Joan Jonas's Reading Dante is materially and aesthetically miles from Garcia's Opera House performance. A founding figure of video and performance art, Jonas has been working in performance for four decades and Reading Dante amalgamates all her interests across video, sculpture, performance, sound and masquerade. The references to Dante's poems The Inferno and Paradiso may have been explicit, I'm not sure, there certainly wasn't a linear narrative to speak of but the aesthetics and the exquisite use of masks, fragmented video screens, shadows, chalk and tracing paper, and an accoutrement of found objects as instruments made it at the very least a fascinating and contemplative visual exercise.

Much has been made of Mike Parr's inclusion in this year's Biennale and the retrospective nature of video documents of a number of his performance works from the last several decades. A self-proclaimed pacifist, Parr's performances are by turns so confronting, disturbing, violent and nausea-inducing it's hard to look past the gratuity of his actions, whether he's stitching his face in protest at the treatment of refugees, or dropping a lit match onto his stomach, to appreciate the saliency of his intentions. There's certainly wit amid the violence, the artist sick of art vomiting paint, and a profoundly sad and deep sense of shame at a country that treats its refugees with such contempt, but the overwhelming and unfortunately more lingering impression is a purely sensory one. Add to a violence-induced nausea the deliberately retained smell of shit from the old sewers of the dilapidated sailor's quarters that house Parr's works and you can not help but be relieved to exit the building. And I'm not sure that's the point.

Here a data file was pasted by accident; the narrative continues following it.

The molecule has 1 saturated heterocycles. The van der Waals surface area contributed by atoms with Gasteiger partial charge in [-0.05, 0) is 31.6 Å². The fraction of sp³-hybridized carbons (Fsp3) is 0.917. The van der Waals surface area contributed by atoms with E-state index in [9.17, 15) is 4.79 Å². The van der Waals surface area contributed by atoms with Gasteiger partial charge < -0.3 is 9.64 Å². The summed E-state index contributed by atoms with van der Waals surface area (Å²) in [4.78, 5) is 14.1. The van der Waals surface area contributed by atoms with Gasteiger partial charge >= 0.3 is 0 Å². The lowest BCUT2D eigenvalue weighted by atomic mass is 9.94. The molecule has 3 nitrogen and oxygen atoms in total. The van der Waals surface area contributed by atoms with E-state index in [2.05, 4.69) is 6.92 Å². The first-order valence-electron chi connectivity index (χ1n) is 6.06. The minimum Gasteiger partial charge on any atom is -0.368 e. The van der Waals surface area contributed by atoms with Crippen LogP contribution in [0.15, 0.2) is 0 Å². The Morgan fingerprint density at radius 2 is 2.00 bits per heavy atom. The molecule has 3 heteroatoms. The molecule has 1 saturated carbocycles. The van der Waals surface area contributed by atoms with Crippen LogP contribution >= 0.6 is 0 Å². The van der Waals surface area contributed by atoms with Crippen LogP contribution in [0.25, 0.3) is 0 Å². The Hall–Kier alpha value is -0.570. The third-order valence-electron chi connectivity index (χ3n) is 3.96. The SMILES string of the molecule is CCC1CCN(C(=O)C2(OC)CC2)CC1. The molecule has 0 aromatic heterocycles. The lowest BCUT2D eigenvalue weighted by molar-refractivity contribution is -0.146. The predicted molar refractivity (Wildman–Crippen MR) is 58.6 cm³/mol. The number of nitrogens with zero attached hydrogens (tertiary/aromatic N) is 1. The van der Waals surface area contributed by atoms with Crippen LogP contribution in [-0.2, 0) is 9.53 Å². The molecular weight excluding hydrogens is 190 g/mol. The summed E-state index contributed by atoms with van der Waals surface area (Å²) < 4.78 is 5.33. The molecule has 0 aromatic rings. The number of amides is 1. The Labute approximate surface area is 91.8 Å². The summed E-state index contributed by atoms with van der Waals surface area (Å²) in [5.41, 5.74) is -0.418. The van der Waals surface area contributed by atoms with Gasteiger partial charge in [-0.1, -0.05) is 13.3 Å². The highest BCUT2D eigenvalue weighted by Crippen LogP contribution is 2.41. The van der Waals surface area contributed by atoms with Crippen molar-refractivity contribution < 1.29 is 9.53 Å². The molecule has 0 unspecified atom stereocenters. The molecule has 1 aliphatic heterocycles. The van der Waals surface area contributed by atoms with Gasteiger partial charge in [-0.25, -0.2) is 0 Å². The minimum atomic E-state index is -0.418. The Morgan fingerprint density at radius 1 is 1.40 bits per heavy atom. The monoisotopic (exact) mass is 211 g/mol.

There's a clever joke somewhere waiting to be written that involves Schneeman's iconic orgiastic 1964 performance Meat Joy and Tony Schwensen's art event-cum-barbeque Fundrazor (Fuck You Pay Me) or Who Gets to Sit at the Pointy End of the Plane? I'm not sure what the joke is, but it's out there and it's not for vegetarians. Schwensen's fry-up on the lawn fronting the MCA was a tongue-in-cheek attempt to raise funds for artist projects for the 2010 Biennale. Perhaps an exercise in community building rather than art-making (though he does sizzle a mean sausage), Schwensen's event, like Stuart Ringholt's free anger workshops at the Art Gallery of New South Wales are something of an anomaly, falling as they do outside the conventional parameters of the art-viewing experience. Essentially experiential works, impermanent, reactive, and uncertain, the 'art' is more in the thought, the process and the experience. How memorable they will prove to be remains to be seen but there's something quite beguiling about a biennale with such highly visible artists, performing, workshopping, lecturing, offering personalised mystery tours or even handling a pair of barbeque tongs.

The performative work of this Biennale, and there is more of it than is mentioned here, offers a range of entry points into discussions of high art, performance art and even revolutions to a point. Reviewed in isolation this body of work might seem disjointed and ad hoc but within the wider experience of the Biennale it offers a dynamic and literally very real opportunity to engage with the art-making process.